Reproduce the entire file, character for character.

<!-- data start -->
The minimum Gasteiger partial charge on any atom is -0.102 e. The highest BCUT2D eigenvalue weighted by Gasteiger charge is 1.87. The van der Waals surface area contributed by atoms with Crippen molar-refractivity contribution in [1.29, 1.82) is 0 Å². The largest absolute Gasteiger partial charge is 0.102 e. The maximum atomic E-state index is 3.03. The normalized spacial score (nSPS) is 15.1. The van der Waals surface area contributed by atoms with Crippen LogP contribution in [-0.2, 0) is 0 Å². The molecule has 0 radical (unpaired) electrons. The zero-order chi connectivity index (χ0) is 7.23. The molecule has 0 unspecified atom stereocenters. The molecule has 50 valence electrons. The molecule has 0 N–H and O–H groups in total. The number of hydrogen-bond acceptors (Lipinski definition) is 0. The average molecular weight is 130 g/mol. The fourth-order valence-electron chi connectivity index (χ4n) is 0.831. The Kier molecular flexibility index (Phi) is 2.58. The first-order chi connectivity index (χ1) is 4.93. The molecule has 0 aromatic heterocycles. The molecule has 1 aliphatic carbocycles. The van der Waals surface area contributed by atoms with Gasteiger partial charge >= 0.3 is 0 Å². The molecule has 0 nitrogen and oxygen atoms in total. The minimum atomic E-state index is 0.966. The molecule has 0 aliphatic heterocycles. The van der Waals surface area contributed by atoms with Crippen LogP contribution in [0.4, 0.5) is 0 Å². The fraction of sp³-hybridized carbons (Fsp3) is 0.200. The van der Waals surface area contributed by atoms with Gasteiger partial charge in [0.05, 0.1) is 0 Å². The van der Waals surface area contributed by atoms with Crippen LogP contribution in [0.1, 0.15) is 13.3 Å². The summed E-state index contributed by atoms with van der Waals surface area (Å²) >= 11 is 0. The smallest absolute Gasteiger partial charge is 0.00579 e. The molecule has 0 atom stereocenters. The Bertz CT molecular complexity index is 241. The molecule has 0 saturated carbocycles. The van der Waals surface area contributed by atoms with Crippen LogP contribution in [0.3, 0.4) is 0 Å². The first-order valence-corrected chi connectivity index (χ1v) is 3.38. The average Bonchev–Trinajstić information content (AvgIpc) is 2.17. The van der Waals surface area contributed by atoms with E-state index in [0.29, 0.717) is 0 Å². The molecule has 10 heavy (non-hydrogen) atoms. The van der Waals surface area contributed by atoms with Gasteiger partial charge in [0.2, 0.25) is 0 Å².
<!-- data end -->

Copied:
The minimum Gasteiger partial charge on any atom is -0.102 e. The highest BCUT2D eigenvalue weighted by Gasteiger charge is 1.87. The van der Waals surface area contributed by atoms with Crippen molar-refractivity contribution in [1.29, 1.82) is 0 Å². The largest absolute Gasteiger partial charge is 0.102 e. The maximum atomic E-state index is 3.03. The normalized spacial score (nSPS) is 15.1. The van der Waals surface area contributed by atoms with Crippen LogP contribution in [-0.2, 0) is 0 Å². The molecule has 0 radical (unpaired) electrons. The zero-order chi connectivity index (χ0) is 7.23. The molecule has 0 unspecified atom stereocenters. The molecule has 50 valence electrons. The molecule has 0 N–H and O–H groups in total. The number of hydrogen-bond acceptors (Lipinski definition) is 0. The average molecular weight is 130 g/mol. The fourth-order valence-electron chi connectivity index (χ4n) is 0.831. The Kier molecular flexibility index (Phi) is 2.58. The first-order chi connectivity index (χ1) is 4.93. The molecule has 0 aromatic heterocycles. The molecule has 1 aliphatic carbocycles. The van der Waals surface area contributed by atoms with Gasteiger partial charge >= 0.3 is 0 Å². The molecule has 0 nitrogen and oxygen atoms in total. The minimum atomic E-state index is 0.966. The molecule has 0 aliphatic heterocycles. The van der Waals surface area contributed by atoms with Crippen LogP contribution in [0.4, 0.5) is 0 Å². The fraction of sp³-hybridized carbons (Fsp3) is 0.200. The van der Waals surface area contributed by atoms with Gasteiger partial charge in [0.05, 0.1) is 0 Å². The van der Waals surface area contributed by atoms with Crippen LogP contribution in [0.1, 0.15) is 13.3 Å². The summed E-state index contributed by atoms with van der Waals surface area (Å²) >= 11 is 0. The smallest absolute Gasteiger partial charge is 0.00579 e. The molecule has 0 atom stereocenters. The Bertz CT molecular complexity index is 241. The molecule has 0 saturated carbocycles. The van der Waals surface area contributed by atoms with Crippen LogP contribution in [0.3, 0.4) is 0 Å². The first-order valence-corrected chi connectivity index (χ1v) is 3.38. The average Bonchev–Trinajstić information content (AvgIpc) is 2.17. The van der Waals surface area contributed by atoms with E-state index in [0.29, 0.717) is 0 Å². The molecule has 10 heavy (non-hydrogen) atoms. The van der Waals surface area contributed by atoms with Gasteiger partial charge in [0.2, 0.25) is 0 Å².